Import rules are very rigid and strict in the US, because products of any type and variety can enter the US. The US being the world’s largest consumer economy; manufacturers and marketers from around the world vie for a chunk of this market. The FDA, being the agency that regulates a myriad of products, has rules for imports to the US, which have been toughened of late.
The total number of lines imported to the US more than doubled from 2006, when it was at 15 million lines, to over 35 million in 2016 (The FDA considers a distinct product within a shipment as a line). The FDA’s vigil on products that enter the US and by consumed by Americans is quite understandable: in the fiscal year 2016; among all the imported lines that entered the US; about half consisted of medical devices, and about a third, of foods, both of which are very crucial to human health.
Rules relating to import of drugs
Another core component of US imports is drugs, which is also extremely crucial to humans. The FDA has very stringent rules for the import of drugs. it does not consider the regulatory approval of any other regulatory agency as acceptable in the US. It considers only regulation of drugs by it as the criterion for accepting imports of drug products. In some cases, however, it relaxes these rules, subject to the condition that the stock of the drug may only be shipped for three months of treatment at a time:
The FDA has now collaborated with the Customs and Border Patrol Service (CBP), putting even tougher import rules in place. The FDA has not only got tougher in its import rules; it has become even more sophisticated in tracking and detecting importers who violate its rules. New rules require importers to submit many kinds of information and to adhere to set procedures laid out by the government in this regard.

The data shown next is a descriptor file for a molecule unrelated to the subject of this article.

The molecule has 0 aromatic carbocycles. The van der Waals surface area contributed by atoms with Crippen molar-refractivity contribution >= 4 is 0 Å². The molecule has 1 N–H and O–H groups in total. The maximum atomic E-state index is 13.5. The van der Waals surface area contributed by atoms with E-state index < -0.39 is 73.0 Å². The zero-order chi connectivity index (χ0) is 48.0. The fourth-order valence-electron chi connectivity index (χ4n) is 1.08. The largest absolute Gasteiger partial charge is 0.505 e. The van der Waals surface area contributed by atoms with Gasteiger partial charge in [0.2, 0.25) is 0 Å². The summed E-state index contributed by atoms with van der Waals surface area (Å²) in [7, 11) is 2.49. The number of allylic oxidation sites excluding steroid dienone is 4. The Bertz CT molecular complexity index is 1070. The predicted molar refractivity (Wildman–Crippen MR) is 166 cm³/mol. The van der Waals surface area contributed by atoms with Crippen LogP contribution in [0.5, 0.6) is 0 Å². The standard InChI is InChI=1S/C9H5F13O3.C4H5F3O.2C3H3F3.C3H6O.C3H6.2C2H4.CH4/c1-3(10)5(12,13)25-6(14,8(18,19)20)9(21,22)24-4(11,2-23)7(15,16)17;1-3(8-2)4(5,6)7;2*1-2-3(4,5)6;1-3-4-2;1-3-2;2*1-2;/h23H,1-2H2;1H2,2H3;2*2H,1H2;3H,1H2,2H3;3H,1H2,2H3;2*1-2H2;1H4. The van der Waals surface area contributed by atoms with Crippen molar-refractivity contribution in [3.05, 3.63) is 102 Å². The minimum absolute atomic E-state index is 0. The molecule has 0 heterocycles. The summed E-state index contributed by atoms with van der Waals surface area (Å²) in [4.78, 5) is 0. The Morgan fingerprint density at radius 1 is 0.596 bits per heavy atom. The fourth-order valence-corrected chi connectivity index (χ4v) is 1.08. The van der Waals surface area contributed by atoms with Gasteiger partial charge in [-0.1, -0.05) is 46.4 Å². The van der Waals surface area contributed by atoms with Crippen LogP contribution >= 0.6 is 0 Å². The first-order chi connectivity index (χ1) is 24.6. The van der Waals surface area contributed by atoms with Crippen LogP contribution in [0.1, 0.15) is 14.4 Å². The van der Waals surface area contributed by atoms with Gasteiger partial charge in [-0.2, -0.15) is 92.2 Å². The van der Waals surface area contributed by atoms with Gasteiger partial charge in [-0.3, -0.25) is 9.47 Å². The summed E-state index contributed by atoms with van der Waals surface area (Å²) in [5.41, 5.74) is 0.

Strict when it comes to penal actions, tooWith the FDA tightening its grip on imports; a foreign manufacturer whose products come under an FDA Import Alert is up against a hill when it comes to importing its products into the U.S. The FDA and the CBP can delay, detain or refuse its shipment or detain a shipment of a company that violates these rules.
The consequences of having a shipment detained by the FDA can bring its adverse consequences:
- Tougher FDA import rules arm the FDA with the power to begin a potentially long drawn out and expensive legal process
- It will have very little time to respond to queries from the FDA or the CBP. Not responding in time invites further penalties
- A fine that is three times the value of the goods contained in the shipment may be imposed
- At times, their product can be seized ty the government and destroyed
- If a violating importer receives a release but cannot locate the product that has been sold, it should bring the products back to the port of entry and face adverse legal steps
A few remedial measures
The only real antidote to avert profound consequences of the FDA’s tougher import rules is to be aware of the rules in their entirety. A company that has a sound understanding of the legal and prior notice information requirements has a safe passage compared to a company that doesn’t.